With the ever growing number of TMS WEB Core UI controls we have and the ever growing complexity, testing web UI controls becomes a non-trivial task. Our team clearly has a need to allow an efficient way testing not only by the developer of the UI controls but also by other users. One of the chores for testing a UI control with numerous settings that affect the appearance and the behavior, is that typically an application needs to be developed that will surface all the combinations of settings. And then we are not yet talking about interactions between multiple UI controls. So, we found ourselves both writing a lot of test application code and also going a lot through the cycle of configuring a UI control, compile, run, test and repeat with other configurations.
Out of this laborious experience, the idea for creating a test environment was born. We wanted to have a runtime test environment for the TMS WEB Core components. Wanting the ability to test with every possible property setting of the control and realizing we had in our TMS FNC UI Pack component library an object inspector control, developing this test environment turned out to be faster than we imagined.
After using our test environment for a while now, we realized that this would probably also be interesting for users new to the TMS WEB Core framework. It allows to play with the TMS WEB Core UI Controls directly from the web without the need to install anything. It allows to learn all features and capabilities and discover the rich set of controls meanwhile available that can help you build your web applications. So, we thought of a name for this environment and came up with “Component Explorer”.
During these 2 weeks of visits to the TMS lab, we wanted to show you the experimental version of our Component Explorer. You can use it to explore our TMS WEB Core UI controls, play with it without installing it, experiment and test. And oh, of course we would appreciate if you'd let us know if you find an issue so our team can look into it.
Head to http://www.tmssoftware.biz/tmsweb/demos/ComponentExplorer now and discover.
Some notes for your information:
Another nice tidbit, is that the Component Explorer is mainly made up of FNC UI controls. The Object Inspector, the design surface, the tool palette, … were all developed with TMS FNC UI Controls. Given that FNC controls can be used for VCL, FMX, LCL and WEB, this means that theoretically, we could also create a desktop Component Explorer versions. In that case it would be limited to exploring FNC controls of course as the native TMS WEB Core UI controls of course cannot be used from VCL, FMX or LCL applications
There is an edit mode and runtime mode. Normally on the design surface, the mouse interacts with the UI controls to move & resize the controls. When unchecking the “Edit Mode” checkbox, we can interact with the UI controls directly with the mouse.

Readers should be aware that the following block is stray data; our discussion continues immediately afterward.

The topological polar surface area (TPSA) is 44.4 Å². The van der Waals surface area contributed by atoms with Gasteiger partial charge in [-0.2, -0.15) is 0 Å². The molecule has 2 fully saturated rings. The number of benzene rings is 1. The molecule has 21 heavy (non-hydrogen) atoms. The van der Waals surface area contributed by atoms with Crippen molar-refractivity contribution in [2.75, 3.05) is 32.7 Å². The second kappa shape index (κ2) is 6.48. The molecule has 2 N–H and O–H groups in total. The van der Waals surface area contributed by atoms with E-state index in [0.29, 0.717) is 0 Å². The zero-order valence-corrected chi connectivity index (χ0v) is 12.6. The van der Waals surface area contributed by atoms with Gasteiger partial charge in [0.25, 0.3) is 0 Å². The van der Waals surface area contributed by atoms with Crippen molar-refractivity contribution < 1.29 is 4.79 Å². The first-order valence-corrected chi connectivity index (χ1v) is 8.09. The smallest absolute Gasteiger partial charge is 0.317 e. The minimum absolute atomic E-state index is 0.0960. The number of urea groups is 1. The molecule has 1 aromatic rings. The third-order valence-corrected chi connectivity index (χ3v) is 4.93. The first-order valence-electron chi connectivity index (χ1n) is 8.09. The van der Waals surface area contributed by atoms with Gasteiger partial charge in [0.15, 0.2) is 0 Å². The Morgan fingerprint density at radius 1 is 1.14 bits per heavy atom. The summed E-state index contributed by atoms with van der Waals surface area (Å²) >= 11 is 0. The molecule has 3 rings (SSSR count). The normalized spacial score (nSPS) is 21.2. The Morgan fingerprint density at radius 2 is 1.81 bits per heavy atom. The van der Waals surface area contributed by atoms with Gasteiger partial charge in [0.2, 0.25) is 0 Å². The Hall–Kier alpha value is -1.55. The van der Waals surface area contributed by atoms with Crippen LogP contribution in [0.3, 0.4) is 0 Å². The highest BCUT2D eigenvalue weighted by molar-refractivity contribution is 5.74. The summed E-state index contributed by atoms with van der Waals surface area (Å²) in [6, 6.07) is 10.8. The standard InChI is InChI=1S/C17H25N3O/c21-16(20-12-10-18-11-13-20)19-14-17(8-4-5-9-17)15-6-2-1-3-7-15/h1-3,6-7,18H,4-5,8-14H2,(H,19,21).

There are still several shortcomings in the Component Explorer. One of these shortcomings is that it is not yet possible to insert controls as child of other controls. All inserted controls are child of the form. So far, for our testing purposes, we could live with this limitation but as our testing becomes more complex (for example testing a ribbon control), this is something high on the priority list.
Although there is already a TStringList property editor, TCollection property editor, there is no mechanism yet for custom property editors. Class properties can be edited by expanding the class and that is in most of our testing scenarios more than sufficient.
In working on integrating testability of our TMS XData backend framework, we discovered a nice side effect that we could create on-the-fly not only a component exploring environment but also a data exploring environment. An example for exploring this, is by dropping a TXDataWebDataSet, TXDataWebConnection, TWebDataSource and TWebDBGrid on the form. Hook the grid to the datasource, the datasource to the dataset and the dataset to the connection. You can use your own XData endpoint or you can use our test endpoint https://app.devgems.com/music Then set the TXDataWebConnection.Active to true and set TXDataWebDataSet.DesignLoad to true. You can see now the XData data in the TWebDBGrid.
We did use Bootstrap in the Component Explorer, so you can also play with Bootstrap styles. Use the TMS WEB Core UI controls ElementClassName property to assign a fitting Bootstrap class and it should update live. For example, drop a TWebButton on the form and set WebButton.ElementClassName = 'btn btn-primary' and you should get a nice looking blue Bootstrap button.
Lab visit feedback & win!
Our team loves to hear what you think about what is brewing in the lab, how you plan to use the upcoming features, what priority our team should give to it and if you have possibly interesting and/or creative ideas to make this even more powerful for Delphi developers. To reward your interaction & feedback, we'll pick 3 blog comments on October 15 that we liked the most and first prize is a free TMS WEB Core license, the 2nd and 3rd prize is a 50% discount coupon on TMS WEB Core. Let yourself hear to increase your chances!
Meanwhile, you can go ahead and explore the new & exciting territories of web client development that become available for Delphi developers with TMS WEB Core! You can download the trial version that is generally available, go ahead with the standalone version you purchased or with TMS WEB Core and additional tools that are all included in TMS ALL-ACCESS. Or you can come to see TMS WEB Core and discover and discuss it face to face with Bruno Fierens of tmssoftware.com showing it in London on October 23, 2018. Note also that in October, you can still take advantage of purchasing TMS WEB Core at launch price from 295EUR for a single developer license. From Nov 1, regular pricing will be active on TMS WEB Core (395EUR for a single developer license).